To the Editor:
It stands to reason that a for-profit consultant would advocate that higher education facilitate student consent to commercial applications “Muy Loco Parentis: How ‘Freakouts’ Over Student Privacy Hamper Innovation,” The Chronicle, February 2). There is money to be made in it. Just ask Google about its scanning of student emails, almost certainly from sometime in 2010 when they used the OneBox technology on all mail until April 30, 2014, when they asserted they had removed that technology from student mail due to rising pressures from government to quit the practice. If the leader in the use of profiling backed down, then that would leave for-profit entities that want to use student data for commercial purposes with only one legitimate choice: Get the students to consent to their own profiling.
Therein lies the difference between “consent,” as in a checked box, and “informed consent,” which in this case would take a course in information literacy for an upper-level high-school or college student to understand. I would not suggest that Mr. Feldstein’s client write the tutorial. But higher education must. It owes an obligation to educate students about the commodification of personal data and the myriad unforeseen consequences of profiling. And in the meantime, Mr. Feldstein’s sleight of hand in this article needs to be clarified. For enterprise contracts, the ones wherein the institution makes the decision for the students, there is no excuse for an institution to provide this kind of consent. Ferpa allows institutions to make enterprise decisions on behalf of parents and students, but not to violate Ferpa in the process. In the selection, contracting, and implementation process, higher education must remain vigilant and steadfast in assuring that vendors act in students’ interests and not the vendor’s. In a sentence, that means that the vendor cannot use personal information of students for its own commercial purposes.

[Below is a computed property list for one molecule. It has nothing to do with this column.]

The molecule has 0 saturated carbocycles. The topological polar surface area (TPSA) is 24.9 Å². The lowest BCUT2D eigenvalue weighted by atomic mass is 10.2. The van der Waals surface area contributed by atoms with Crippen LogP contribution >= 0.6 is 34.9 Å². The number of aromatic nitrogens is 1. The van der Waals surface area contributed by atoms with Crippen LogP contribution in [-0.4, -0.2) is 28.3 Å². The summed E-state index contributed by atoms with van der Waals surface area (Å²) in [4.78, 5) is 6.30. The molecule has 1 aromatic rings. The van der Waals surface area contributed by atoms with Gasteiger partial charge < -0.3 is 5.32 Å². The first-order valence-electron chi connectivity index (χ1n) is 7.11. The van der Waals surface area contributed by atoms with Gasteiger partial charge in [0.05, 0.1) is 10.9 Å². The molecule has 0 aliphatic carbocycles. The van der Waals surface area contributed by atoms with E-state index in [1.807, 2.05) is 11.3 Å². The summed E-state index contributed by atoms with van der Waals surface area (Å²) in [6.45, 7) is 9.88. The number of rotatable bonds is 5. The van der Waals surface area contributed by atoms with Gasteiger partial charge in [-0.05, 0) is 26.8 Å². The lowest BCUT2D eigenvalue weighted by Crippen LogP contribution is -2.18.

Good privacy reasons motivated legislators to pass Ferpa more than thirty years ago. Those reasons at their core: protecting young people from the prying eyes of both government and now industry remain constant. Higher education, which seeks truth, should not allow “technology” to act as a smokescreen to what is really going on behind the curtain of such claims in the name of student freedom. Vendor motivations for profit hardly qualify as freedom for a student.
Academic Dean of the University of Massachusetts Cybersecurity Certificate Programs